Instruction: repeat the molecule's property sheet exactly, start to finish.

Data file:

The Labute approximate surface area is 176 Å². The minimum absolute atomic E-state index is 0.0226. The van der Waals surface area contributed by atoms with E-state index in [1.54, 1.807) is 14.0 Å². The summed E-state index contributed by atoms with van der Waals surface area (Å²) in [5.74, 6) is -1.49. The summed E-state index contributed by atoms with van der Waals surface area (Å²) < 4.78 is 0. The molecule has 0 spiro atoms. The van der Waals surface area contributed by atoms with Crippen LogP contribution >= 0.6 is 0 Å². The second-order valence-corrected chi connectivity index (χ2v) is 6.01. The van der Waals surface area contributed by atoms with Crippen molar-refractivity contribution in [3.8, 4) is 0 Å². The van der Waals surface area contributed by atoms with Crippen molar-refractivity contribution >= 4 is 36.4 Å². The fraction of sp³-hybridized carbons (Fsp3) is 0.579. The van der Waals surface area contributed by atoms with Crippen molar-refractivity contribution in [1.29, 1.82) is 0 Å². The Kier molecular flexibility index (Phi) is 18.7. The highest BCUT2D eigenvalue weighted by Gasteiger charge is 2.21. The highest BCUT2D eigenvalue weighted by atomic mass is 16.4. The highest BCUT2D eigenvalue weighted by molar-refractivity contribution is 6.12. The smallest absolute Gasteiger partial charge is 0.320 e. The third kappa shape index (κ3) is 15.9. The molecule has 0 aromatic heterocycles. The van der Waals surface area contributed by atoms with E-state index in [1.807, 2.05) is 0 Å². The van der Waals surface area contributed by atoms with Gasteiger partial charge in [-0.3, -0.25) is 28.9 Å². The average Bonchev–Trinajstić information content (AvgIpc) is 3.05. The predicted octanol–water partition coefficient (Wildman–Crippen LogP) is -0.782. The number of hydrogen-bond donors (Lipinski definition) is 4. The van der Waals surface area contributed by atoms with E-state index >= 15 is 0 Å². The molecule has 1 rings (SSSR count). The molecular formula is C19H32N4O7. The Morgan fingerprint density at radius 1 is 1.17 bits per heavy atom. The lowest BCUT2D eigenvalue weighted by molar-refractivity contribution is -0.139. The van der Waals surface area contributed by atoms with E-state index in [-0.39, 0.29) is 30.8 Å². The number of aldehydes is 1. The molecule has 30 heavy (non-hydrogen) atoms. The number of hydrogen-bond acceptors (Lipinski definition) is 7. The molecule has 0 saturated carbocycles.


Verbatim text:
The Labute approximate surface area is 176 Å². The minimum absolute atomic E-state index is 0.0226. The van der Waals surface area contributed by atoms with E-state index in [1.54, 1.807) is 14.0 Å². The summed E-state index contributed by atoms with van der Waals surface area (Å²) in [5.74, 6) is -1.49. The summed E-state index contributed by atoms with van der Waals surface area (Å²) < 4.78 is 0. The molecule has 0 spiro atoms. The van der Waals surface area contributed by atoms with Crippen LogP contribution >= 0.6 is 0 Å². The second-order valence-corrected chi connectivity index (χ2v) is 6.01. The van der Waals surface area contributed by atoms with Crippen molar-refractivity contribution in [3.8, 4) is 0 Å². The van der Waals surface area contributed by atoms with Crippen molar-refractivity contribution >= 4 is 36.4 Å². The fraction of sp³-hybridized carbons (Fsp3) is 0.579. The van der Waals surface area contributed by atoms with Crippen molar-refractivity contribution in [1.29, 1.82) is 0 Å². The Kier molecular flexibility index (Phi) is 18.7. The highest BCUT2D eigenvalue weighted by Gasteiger charge is 2.21. The highest BCUT2D eigenvalue weighted by atomic mass is 16.4. The highest BCUT2D eigenvalue weighted by molar-refractivity contribution is 6.12. The smallest absolute Gasteiger partial charge is 0.320 e. The third kappa shape index (κ3) is 15.9. The molecule has 0 aromatic heterocycles. The van der Waals surface area contributed by atoms with E-state index in [1.807, 2.05) is 0 Å². The van der Waals surface area contributed by atoms with Gasteiger partial charge in [-0.3, -0.25) is 28.9 Å². The average Bonchev–Trinajstić information content (AvgIpc) is 3.05. The predicted octanol–water partition coefficient (Wildman–Crippen LogP) is -0.782. The number of hydrogen-bond donors (Lipinski definition) is 4. The van der Waals surface area contributed by atoms with E-state index >= 15 is 0 Å². The molecule has 1 rings (SSSR count). The molecular formula is C19H32N4O7. The Morgan fingerprint density at radius 1 is 1.17 bits per heavy atom. The lowest BCUT2D eigenvalue weighted by molar-refractivity contribution is -0.139. The van der Waals surface area contributed by atoms with E-state index in [-0.39, 0.29) is 30.8 Å². The number of aldehydes is 1. The molecule has 30 heavy (non-hydrogen) atoms. The number of hydrogen-bond acceptors (Lipinski definition) is 7. The molecule has 0 saturated carbocycles.